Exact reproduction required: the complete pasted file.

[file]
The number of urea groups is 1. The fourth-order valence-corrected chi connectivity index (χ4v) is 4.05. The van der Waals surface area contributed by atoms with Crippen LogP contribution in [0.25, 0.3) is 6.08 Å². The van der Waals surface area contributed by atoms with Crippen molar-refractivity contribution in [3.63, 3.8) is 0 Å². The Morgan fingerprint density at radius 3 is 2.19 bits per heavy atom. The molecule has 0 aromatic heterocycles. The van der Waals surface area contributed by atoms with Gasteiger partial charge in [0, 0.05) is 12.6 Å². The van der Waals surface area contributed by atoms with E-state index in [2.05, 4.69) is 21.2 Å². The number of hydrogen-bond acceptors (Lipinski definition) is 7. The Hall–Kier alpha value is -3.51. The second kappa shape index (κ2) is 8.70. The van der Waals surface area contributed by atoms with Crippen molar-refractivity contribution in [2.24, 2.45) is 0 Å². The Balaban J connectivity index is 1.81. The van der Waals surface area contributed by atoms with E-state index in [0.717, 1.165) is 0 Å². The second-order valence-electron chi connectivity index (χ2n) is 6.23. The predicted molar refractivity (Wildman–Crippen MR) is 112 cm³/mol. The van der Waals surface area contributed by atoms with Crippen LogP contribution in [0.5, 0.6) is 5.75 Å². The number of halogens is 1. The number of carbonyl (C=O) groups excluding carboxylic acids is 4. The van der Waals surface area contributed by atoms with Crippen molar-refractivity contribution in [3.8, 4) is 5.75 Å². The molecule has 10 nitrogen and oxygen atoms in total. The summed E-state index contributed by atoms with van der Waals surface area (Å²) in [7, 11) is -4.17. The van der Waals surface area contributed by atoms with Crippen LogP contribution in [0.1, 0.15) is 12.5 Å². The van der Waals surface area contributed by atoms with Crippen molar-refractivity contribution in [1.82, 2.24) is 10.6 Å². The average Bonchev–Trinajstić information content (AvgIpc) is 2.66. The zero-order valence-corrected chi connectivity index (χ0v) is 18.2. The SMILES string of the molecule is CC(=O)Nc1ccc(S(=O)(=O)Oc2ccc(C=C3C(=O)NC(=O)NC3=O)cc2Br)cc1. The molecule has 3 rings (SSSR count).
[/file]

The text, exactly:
The number of urea groups is 1. The fourth-order valence-corrected chi connectivity index (χ4v) is 4.05. The van der Waals surface area contributed by atoms with Crippen LogP contribution in [0.25, 0.3) is 6.08 Å². The van der Waals surface area contributed by atoms with Crippen molar-refractivity contribution in [3.63, 3.8) is 0 Å². The Morgan fingerprint density at radius 3 is 2.19 bits per heavy atom. The molecule has 0 aromatic heterocycles. The van der Waals surface area contributed by atoms with Gasteiger partial charge in [0, 0.05) is 12.6 Å². The van der Waals surface area contributed by atoms with E-state index in [2.05, 4.69) is 21.2 Å². The number of hydrogen-bond acceptors (Lipinski definition) is 7. The Hall–Kier alpha value is -3.51. The second kappa shape index (κ2) is 8.70. The van der Waals surface area contributed by atoms with Crippen molar-refractivity contribution in [2.24, 2.45) is 0 Å². The Balaban J connectivity index is 1.81. The van der Waals surface area contributed by atoms with E-state index in [0.717, 1.165) is 0 Å². The second-order valence-electron chi connectivity index (χ2n) is 6.23. The predicted molar refractivity (Wildman–Crippen MR) is 112 cm³/mol. The van der Waals surface area contributed by atoms with Crippen LogP contribution in [0.5, 0.6) is 5.75 Å². The number of halogens is 1. The number of carbonyl (C=O) groups excluding carboxylic acids is 4. The van der Waals surface area contributed by atoms with Crippen molar-refractivity contribution in [3.8, 4) is 5.75 Å². The molecule has 10 nitrogen and oxygen atoms in total. The summed E-state index contributed by atoms with van der Waals surface area (Å²) in [7, 11) is -4.17. The van der Waals surface area contributed by atoms with Crippen LogP contribution in [0.1, 0.15) is 12.5 Å². The van der Waals surface area contributed by atoms with Crippen molar-refractivity contribution in [1.82, 2.24) is 10.6 Å². The average Bonchev–Trinajstić information content (AvgIpc) is 2.66. The zero-order valence-corrected chi connectivity index (χ0v) is 18.2. The SMILES string of the molecule is CC(=O)Nc1ccc(S(=O)(=O)Oc2ccc(C=C3C(=O)NC(=O)NC3=O)cc2Br)cc1. The molecule has 3 rings (SSSR count).